The Terracota Jewellery making-workshop at Dakshinachitra caught my attention in METROPLUS, a supplement of THE HINDU. The only clincher was the number of days that the workshop consumed. The workshop included a Friday and a Saturday, and yet another Friday. Now, I was caught between choosing two weekdays for which I may not get permission and second, I was not sure if I would be able to practice my newly acquired skills. Terracotta requires clay to be kneaded well, shaped and baked in a kiln at high temperatures. So my choices were very clear; either I build my own kiln which is next to impossible or otherwise I can use someone else's kiln which was also an unlikely option. Moreover I was not sure if the money that went into the workshop was worthwhile.
After a brief discussion with AFJ about my predicament, I spoke to the resource person who assured me that the workshop will cover interesting subjects that we may not have otherwise been exposed to. Finally my excitement got the better of me and I enrolled myself for the 3-day workshop. About 10-15 people from all age groups and vocations turned up. There were two college students, a journalist, a freelance writer, a school teacher and a couple of artists. We were a great team and bonded almost immediately.
But our excitement was dampened by the ill-organized workshop and the oppressive Chennai heat. None of the techniques were taught and neither was individual attention given to any of the participants. Finally, we ended up working on our own. Promises had not been kept and my heart was bleeding. It was a huge disappointment because I was really looking forward to learning a new art and improvising on my new skill. But what I had learnt was no different from what I had already known.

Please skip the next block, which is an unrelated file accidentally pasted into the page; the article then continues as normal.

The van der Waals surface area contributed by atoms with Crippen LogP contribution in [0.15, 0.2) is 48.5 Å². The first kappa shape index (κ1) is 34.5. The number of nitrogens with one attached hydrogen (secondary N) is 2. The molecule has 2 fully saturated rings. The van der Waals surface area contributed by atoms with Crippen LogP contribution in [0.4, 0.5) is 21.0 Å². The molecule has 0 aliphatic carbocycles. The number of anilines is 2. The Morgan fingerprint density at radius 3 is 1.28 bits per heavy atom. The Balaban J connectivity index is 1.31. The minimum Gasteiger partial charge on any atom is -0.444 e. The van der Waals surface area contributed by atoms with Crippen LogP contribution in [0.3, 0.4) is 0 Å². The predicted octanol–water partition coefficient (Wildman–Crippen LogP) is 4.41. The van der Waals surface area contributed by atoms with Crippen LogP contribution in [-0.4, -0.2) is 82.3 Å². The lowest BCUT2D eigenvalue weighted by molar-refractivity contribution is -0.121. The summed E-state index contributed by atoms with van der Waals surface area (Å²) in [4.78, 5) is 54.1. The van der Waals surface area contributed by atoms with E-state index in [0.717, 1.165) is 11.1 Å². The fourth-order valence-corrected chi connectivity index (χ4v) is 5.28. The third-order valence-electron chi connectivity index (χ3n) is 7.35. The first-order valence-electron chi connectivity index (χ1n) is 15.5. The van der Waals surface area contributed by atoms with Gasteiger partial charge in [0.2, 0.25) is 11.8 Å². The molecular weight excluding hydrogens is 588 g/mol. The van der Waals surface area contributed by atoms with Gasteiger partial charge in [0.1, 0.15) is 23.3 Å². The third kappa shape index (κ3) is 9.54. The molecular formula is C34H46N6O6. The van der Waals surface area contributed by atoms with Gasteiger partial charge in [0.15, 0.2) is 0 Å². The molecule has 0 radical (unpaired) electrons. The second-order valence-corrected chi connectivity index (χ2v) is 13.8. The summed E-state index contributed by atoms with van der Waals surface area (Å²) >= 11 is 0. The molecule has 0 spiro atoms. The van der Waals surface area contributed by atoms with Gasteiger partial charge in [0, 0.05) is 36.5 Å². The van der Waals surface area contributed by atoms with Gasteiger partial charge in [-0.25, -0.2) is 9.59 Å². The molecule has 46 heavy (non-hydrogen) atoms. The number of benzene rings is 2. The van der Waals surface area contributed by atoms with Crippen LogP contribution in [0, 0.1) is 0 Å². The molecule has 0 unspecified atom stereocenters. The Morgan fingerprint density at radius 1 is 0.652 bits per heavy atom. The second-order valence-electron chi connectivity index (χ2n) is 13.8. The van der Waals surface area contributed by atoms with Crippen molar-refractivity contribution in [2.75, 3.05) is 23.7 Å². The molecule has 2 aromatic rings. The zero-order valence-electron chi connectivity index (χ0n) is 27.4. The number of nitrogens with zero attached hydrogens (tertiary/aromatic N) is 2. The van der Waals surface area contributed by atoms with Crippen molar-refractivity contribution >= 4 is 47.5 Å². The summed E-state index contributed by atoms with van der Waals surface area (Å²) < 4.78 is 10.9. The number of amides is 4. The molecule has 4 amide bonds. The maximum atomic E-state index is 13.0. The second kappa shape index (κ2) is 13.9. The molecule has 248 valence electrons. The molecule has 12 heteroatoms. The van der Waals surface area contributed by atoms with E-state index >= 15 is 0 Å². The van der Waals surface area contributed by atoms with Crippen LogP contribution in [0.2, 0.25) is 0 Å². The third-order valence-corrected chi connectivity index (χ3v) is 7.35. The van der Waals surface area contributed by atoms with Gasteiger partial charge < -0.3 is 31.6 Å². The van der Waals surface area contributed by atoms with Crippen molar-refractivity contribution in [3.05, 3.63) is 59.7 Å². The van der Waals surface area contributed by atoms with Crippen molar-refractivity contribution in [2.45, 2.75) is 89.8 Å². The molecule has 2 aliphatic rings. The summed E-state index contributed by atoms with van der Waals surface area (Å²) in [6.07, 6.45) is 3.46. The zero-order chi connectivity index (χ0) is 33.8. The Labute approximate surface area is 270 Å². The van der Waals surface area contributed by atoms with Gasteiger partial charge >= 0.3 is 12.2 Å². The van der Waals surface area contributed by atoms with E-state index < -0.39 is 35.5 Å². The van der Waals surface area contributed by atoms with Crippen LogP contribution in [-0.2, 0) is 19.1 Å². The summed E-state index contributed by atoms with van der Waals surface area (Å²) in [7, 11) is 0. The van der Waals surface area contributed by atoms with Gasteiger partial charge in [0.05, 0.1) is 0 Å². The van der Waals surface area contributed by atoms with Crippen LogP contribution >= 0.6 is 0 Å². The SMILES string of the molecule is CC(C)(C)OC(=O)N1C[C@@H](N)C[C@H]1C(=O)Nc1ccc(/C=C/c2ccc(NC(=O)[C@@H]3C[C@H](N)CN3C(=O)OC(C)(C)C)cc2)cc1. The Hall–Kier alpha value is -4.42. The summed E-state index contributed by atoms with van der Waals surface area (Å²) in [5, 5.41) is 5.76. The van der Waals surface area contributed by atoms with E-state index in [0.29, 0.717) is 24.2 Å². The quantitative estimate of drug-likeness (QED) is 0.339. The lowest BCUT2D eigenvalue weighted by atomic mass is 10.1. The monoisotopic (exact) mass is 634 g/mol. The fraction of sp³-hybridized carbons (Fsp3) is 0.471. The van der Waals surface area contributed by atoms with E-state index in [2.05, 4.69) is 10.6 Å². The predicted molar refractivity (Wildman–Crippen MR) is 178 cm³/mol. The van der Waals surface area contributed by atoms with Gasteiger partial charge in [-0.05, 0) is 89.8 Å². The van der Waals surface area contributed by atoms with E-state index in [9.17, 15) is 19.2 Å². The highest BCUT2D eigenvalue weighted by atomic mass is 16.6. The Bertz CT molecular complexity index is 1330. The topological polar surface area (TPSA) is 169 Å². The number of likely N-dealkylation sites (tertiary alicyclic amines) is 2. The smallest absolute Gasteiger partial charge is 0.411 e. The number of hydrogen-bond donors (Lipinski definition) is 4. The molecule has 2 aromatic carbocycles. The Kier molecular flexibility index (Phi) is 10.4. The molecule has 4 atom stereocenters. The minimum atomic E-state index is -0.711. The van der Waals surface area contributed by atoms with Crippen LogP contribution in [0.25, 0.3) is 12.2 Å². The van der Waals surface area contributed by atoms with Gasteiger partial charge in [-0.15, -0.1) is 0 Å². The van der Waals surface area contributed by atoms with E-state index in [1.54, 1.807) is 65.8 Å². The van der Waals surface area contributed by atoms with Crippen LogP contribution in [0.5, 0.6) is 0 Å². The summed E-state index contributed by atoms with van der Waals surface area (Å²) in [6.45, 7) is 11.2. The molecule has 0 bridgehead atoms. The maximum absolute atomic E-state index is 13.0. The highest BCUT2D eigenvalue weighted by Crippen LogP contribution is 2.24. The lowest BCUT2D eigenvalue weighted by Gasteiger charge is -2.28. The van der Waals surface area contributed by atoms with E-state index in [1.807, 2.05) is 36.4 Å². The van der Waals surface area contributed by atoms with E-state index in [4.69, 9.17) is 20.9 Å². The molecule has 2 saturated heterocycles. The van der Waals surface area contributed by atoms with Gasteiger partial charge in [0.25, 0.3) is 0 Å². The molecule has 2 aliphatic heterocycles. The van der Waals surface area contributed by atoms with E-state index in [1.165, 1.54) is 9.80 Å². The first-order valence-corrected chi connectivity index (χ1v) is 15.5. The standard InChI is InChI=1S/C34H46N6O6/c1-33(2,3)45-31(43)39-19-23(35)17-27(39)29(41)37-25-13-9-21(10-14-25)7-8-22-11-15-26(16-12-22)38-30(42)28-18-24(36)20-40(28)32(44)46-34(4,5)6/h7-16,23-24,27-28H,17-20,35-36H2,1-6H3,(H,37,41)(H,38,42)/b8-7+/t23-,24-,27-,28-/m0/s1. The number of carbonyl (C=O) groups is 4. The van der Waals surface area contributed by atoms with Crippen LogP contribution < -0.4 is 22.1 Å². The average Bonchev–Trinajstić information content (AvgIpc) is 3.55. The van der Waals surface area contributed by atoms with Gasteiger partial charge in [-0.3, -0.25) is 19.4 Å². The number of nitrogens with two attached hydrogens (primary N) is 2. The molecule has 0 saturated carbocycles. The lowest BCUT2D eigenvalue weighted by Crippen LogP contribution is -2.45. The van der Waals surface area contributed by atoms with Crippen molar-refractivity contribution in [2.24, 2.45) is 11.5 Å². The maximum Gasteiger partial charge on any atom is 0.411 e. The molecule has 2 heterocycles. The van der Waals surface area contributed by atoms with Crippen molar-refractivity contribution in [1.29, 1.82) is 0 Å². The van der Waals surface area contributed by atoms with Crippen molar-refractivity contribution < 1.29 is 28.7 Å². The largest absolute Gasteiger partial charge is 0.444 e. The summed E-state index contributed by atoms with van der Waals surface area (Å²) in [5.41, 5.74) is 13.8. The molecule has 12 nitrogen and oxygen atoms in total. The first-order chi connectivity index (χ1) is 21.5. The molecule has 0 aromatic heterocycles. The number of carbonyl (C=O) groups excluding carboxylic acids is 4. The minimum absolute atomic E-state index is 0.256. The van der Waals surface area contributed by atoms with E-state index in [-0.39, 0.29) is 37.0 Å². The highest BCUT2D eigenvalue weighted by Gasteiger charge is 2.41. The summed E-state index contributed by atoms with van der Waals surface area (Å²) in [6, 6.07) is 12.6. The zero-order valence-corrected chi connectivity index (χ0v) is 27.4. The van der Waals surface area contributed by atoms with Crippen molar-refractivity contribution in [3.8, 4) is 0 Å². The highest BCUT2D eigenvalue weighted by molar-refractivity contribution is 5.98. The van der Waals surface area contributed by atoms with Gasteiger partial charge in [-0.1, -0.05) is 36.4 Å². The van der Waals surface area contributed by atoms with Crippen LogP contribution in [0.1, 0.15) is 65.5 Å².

Year before last, I had participated in the Mask-making workshop, put-together by Prithvi Theatre. My foundation had been established then and I wanted to build on that base. That urged me to plunge into this workshop. The worst part: No one said anything and not a finger was lifted. Irrespective of the others, I made it a point to question him in public for which I received an unapolgetic apology. That left me fuming and I decided that I was not coming back for the final day.
Thankfully, the final day of the workshop had been postponed from Friday to Saturday. So I dint have to worry about taking off from work. I could not make it for the workshop in anycase, because AFJ and I had other plans and I knew it was any day a better bet than landing up that workshop. I had half a mind to bake the resource person in a kiln. So a murder was averted because I had something fun to do that weekend.
In the evening, I got a call from a friend of mine from the workshop saying that she had picked up my terracotta pieces. The final day, it seemed turned out to be a big disaster. The pieces that the participants had made were mixed up, some where broken and some ended picking up another's art work. So while they were baking in the heat, I was chilling in an air-conditioned room, over cookies and pots of hot coffee.
Well the point is, organizers should be sensitive to the participants needs and not turn an event into just another money-making venture. More importantly, if participants are unhappy about the work, then they should come forward and express their opinions. Mumbling and cursing are hardly the solution to such greed.
But the silver lining: I made some interesting friends and we keep in touch!